The effect of the injection lasts for different durations in each patient, and there is no way to predict how long the effect will last. The patient’s experience after the first injection will give a good idea regarding the benefits, and how and how often the next injection will be given will be re-evaluated.
What is Spasticity?
Spasticity, which is a pathological health problem, occurs as a result of severe contraction in the human body. Spasticity, which can arise from damage to the brain, can manifest itself in the muscles of a certain part of the body, as well as in the whole body.
The problem of spasticity is defined by the person suffering from the disease as “constant contraction of the muscles”. Since these involuntary contractions cause the muscles to become rigid and tense, they greatly limit the daily activities of the person such as walking, talking, eating, and moving, consequently reducing the quality of life.
Spasticity is not considered a stand-alone disease. Any disease occurring on the brain and spinal cord that may cause deformation in these two vital organs can lead to spasticity in that person.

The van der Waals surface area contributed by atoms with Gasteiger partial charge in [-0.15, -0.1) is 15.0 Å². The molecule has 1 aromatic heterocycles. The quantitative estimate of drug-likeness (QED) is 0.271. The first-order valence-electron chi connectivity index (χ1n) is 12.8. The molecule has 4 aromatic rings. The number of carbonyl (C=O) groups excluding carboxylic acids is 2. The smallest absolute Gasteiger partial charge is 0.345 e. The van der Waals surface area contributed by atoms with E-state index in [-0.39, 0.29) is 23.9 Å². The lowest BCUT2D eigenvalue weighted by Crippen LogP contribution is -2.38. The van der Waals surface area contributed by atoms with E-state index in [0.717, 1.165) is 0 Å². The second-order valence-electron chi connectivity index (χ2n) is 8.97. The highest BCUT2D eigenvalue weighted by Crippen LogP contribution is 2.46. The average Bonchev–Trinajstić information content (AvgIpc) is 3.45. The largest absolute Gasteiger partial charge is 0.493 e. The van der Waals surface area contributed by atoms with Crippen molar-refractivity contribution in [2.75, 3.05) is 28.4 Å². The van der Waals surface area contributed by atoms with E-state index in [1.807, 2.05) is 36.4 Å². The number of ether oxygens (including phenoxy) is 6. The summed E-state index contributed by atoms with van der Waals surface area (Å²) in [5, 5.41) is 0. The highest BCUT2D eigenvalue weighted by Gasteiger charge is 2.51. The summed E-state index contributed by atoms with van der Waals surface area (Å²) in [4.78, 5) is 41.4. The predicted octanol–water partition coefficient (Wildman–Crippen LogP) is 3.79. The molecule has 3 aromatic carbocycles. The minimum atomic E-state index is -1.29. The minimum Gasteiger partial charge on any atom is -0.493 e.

In general, spasticity problems are experienced as a result of cerebral palsy, multiple sclerosis, brain trauma, stroke, and serious injuries. Spasticity can also be seen in children and may be caused by a lack of oxygen in the brain due to various conditions.
Spasticity is seen in varying degrees of severity in each person. Spasticity, caused by various reasons, may begin to progress and be seen in different parts of the body over time. In order to prevent its progress, the person and the people who take care of the patient should be careful.